Until the Supreme Court resolves the consent/ waiver issue or Congress addresses it through appropriate legislation (such as by establishing bankruptcy courts as Article III courts), uncertainty within the bankruptcy system will be acute, and with this uncertainty will come practical consequences. For example, in the 6th Circuit and any other circuit that may adopt a similar view on a party’s ability to consent — or, for that matter, any circuit that has yet to address the issue — commercial debtors who have a choice concerning where to file for bankruptcy may seek bankruptcy protection elsewhere.

CONCLUSION

The Supreme Court’s decision in Stern left many unanswered questions; however, until the 6th Circuit issued the Waldman decision, few doubted that a bankruptcy judge could, with the consent of the parties, enter a final order on matters otherwise required to be heard by an Article III judge. With the conflicting views on the issue emerging among the circuits, the lack of clarity introduced into the bankruptcy world since Stern has been magnified.

The ongoing ambiguity concerning the effect of the separation-of-powers doctrine in the bankruptcy system will likely lead to the Supreme Court revisiting the issue of the scope of bankruptcy court constitutional authority, an issue that has troubled the bankruptcy system since the passage of the Bankruptcy Code in 1978. Very notably, the implications are not necessarily limited to the bankruptcy system. Indeed, the same rationale that led the Waldman court to conclude that parties may not consent to certain adjudications by Article I bankruptcy judges could also apply to other non-Article III judges, including federal magistrate judges.


1 See Stern v. Marshall, 131 S. Ct. 2594 (2011).

2 U.S. Const. art. III, § 1.

3 Article I provides, in relevant part, that Congress shall have the power to “constitute tribunals inferior to the Supreme Court.” U.S. Const. art. I, § 8. Relying upon this constitutional grant of authority, in addition to bankruptcy judges, Congress has also authorized the appointment of federal magistrate judges, and it has established territorial courts in the districts of Guam, the U.S. Virgin Islands, the U.S. Court of Military Appeals, the U.S. Court of Veterans Appeals, and the U.S. Court of Federal Claims.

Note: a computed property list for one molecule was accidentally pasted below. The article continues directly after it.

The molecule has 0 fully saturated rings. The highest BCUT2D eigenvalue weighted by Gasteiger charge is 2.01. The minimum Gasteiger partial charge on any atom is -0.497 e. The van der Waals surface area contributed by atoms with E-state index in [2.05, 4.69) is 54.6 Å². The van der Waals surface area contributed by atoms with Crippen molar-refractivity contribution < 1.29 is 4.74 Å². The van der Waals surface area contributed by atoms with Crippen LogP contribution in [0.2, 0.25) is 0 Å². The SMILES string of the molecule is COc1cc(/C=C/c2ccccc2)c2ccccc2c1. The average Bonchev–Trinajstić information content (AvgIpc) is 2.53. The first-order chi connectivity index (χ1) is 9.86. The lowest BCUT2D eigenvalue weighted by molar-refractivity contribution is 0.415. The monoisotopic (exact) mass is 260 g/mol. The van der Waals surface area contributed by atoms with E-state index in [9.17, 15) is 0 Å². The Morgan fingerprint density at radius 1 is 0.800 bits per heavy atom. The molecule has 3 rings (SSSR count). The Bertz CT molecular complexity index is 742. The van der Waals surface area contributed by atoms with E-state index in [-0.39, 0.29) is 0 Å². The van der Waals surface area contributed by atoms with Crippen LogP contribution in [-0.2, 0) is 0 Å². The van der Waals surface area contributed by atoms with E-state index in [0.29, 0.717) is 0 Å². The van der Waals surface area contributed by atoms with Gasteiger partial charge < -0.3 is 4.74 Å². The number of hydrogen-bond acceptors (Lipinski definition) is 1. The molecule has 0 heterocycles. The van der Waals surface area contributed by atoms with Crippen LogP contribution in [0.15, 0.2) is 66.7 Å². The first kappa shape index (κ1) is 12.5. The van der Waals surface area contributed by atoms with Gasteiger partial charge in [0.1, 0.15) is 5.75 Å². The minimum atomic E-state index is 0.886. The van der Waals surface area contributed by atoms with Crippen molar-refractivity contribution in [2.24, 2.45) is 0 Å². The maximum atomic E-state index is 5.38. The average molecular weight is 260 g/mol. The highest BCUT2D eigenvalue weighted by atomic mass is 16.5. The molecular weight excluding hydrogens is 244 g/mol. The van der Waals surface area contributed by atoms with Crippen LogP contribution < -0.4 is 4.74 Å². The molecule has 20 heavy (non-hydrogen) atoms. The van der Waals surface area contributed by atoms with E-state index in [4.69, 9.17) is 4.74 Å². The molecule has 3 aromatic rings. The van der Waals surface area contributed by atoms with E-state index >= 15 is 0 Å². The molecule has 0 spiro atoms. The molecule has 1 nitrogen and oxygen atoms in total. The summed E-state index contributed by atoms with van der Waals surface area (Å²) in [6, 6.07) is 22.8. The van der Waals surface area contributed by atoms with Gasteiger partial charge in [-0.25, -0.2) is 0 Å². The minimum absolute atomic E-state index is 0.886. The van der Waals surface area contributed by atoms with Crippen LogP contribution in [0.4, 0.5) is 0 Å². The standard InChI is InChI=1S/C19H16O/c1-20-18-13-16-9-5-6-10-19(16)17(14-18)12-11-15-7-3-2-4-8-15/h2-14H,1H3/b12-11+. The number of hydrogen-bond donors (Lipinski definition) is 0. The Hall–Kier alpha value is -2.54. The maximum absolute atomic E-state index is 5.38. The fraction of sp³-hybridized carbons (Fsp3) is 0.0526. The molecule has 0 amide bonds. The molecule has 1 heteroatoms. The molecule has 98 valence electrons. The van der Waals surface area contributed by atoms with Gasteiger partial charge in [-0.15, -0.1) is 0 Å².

4 It is worth noting this is not the first time the Supreme Court has identified constitutional flaws in the federal statutory mechanisms by which bankruptcy judges are appointed. See, e.g., Northern Pipeline Constr. Co. v. Marathon Pipe Line Co., 458 U.S. 50 (1982).

5 Under “public rights” doctrine, non-Article III courts may resolve matters that historically could have been determined exclusively by the executive or legislative branches of government. Public rights include claims deriving from a federal regulatory scheme, or claims that by their nature must be resolved by a federal agency and are directly related to the agency’s function. “Private rights,” on the other hand, are unrelated to the bankruptcy claims allowance process (other than that they may serve to augment the bankruptcy estate), and they include state law contract disputes. Simply put, public rights involve claims between the government and another party; private rights involve claims between private parties.

6 In general terms, “core” proceedings are matters that involve substantive bankruptcy rights or that only arise in the bankruptcy context. “Non-core” proceedings, on the other hand, are actions that do not arise due to the filing of a bankruptcy, but that may affect or be affected by the bankruptcy.

7 Stern v. Marshall, 131 S. Ct. at 2608.

8 See Waldman v. Stone, 698 F.3d 910 (6th Cir. 2012).

9 Id. at 920.

10 Id. at 921.

11 Id. at 918.

12 See Executive Benefits Ins. Agency v. Arkison (In re Bellingham Ins. Agency), 702 F.3d 553 (9th Cir. 2012).

13 Id. at 566.

14 Id. at 567.

15 See Executive Sounding Board Assocs. v. Advanced Mach. & Eng’g Co. (In re Oldco M Corp. f/k/a Metaldyne Corp.), 484 B.R. 598 (Bankr. S.D.N.Y. 2012) (construing 2nd Circuit precedent in Men’s Sportswear Inc. v. Sasson Jeans Inc. (In re Men’s Sportswear Inc.), 834 F.2d 1134 (2d Cir. 1987)). See also post-Stern, pre-Waldman and Bellingham decisions in the following cases: ARDI LP v. The Buncher Co. (In re River Entm’t Co.), 467 B.R. 808 (Bankr. W.D. Pa. 2012); In re Olde Prairie Block Owner LLC, 457 B.R. 692 (Bankr. N.D. Ill. 2011); Mercury Cos. v. FNF Sec. Acquisition, 460 B.R. 778 (D. Colo. 2011); and Adams Nat’l Bank v. GB Herndon & Assocs. (In re GB Herndon & Assocs.), 459 B.R. 148 (Bankr. D.D.C. 2011).

16 Bank of Neb. v. Rose (In re Rose), 483 B.R. 540 (B.A.P. 8th Cir. 2012).

17 Stern v. Marshall, 131 S. Ct. at 2630 (dissenting opinion).

Judges: